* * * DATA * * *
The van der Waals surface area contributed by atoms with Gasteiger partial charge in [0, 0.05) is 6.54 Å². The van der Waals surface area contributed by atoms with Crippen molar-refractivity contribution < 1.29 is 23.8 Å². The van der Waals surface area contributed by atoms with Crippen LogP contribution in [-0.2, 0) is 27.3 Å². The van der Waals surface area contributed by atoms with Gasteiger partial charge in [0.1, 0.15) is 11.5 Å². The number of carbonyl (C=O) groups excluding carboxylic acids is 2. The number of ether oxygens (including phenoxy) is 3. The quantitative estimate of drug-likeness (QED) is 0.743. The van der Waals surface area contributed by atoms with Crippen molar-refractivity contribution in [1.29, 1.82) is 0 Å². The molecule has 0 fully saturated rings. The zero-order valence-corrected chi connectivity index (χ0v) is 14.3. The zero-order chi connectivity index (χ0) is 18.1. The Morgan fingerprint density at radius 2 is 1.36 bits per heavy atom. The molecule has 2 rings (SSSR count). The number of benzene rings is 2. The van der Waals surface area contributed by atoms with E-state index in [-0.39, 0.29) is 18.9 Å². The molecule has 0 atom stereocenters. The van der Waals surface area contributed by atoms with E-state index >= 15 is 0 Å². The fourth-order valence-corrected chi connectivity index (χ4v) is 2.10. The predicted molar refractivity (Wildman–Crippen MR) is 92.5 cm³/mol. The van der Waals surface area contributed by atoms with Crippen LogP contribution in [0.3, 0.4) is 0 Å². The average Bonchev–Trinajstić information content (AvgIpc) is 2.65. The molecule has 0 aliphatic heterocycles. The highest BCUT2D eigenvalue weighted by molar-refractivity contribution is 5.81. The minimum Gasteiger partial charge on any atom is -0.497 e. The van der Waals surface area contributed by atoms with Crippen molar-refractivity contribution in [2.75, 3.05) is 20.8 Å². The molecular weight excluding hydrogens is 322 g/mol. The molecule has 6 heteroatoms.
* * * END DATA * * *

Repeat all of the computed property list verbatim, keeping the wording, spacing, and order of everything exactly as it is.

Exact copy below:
The van der Waals surface area contributed by atoms with Gasteiger partial charge in [0, 0.05) is 6.54 Å². The van der Waals surface area contributed by atoms with Crippen molar-refractivity contribution < 1.29 is 23.8 Å². The van der Waals surface area contributed by atoms with Crippen LogP contribution in [-0.2, 0) is 27.3 Å². The van der Waals surface area contributed by atoms with Gasteiger partial charge in [0.1, 0.15) is 11.5 Å². The number of carbonyl (C=O) groups excluding carboxylic acids is 2. The number of ether oxygens (including phenoxy) is 3. The quantitative estimate of drug-likeness (QED) is 0.743. The van der Waals surface area contributed by atoms with Crippen molar-refractivity contribution in [1.29, 1.82) is 0 Å². The molecule has 0 fully saturated rings. The zero-order valence-corrected chi connectivity index (χ0v) is 14.3. The zero-order chi connectivity index (χ0) is 18.1. The Morgan fingerprint density at radius 2 is 1.36 bits per heavy atom. The molecule has 2 rings (SSSR count). The number of benzene rings is 2. The van der Waals surface area contributed by atoms with E-state index in [-0.39, 0.29) is 18.9 Å². The molecule has 0 atom stereocenters. The van der Waals surface area contributed by atoms with E-state index >= 15 is 0 Å². The fourth-order valence-corrected chi connectivity index (χ4v) is 2.10. The predicted molar refractivity (Wildman–Crippen MR) is 92.5 cm³/mol. The van der Waals surface area contributed by atoms with Crippen LogP contribution in [0.3, 0.4) is 0 Å². The average Bonchev–Trinajstić information content (AvgIpc) is 2.65. The molecule has 0 aliphatic heterocycles. The highest BCUT2D eigenvalue weighted by molar-refractivity contribution is 5.81. The minimum Gasteiger partial charge on any atom is -0.497 e. The van der Waals surface area contributed by atoms with Crippen molar-refractivity contribution in [2.75, 3.05) is 20.8 Å². The molecular weight excluding hydrogens is 322 g/mol. The molecule has 6 heteroatoms.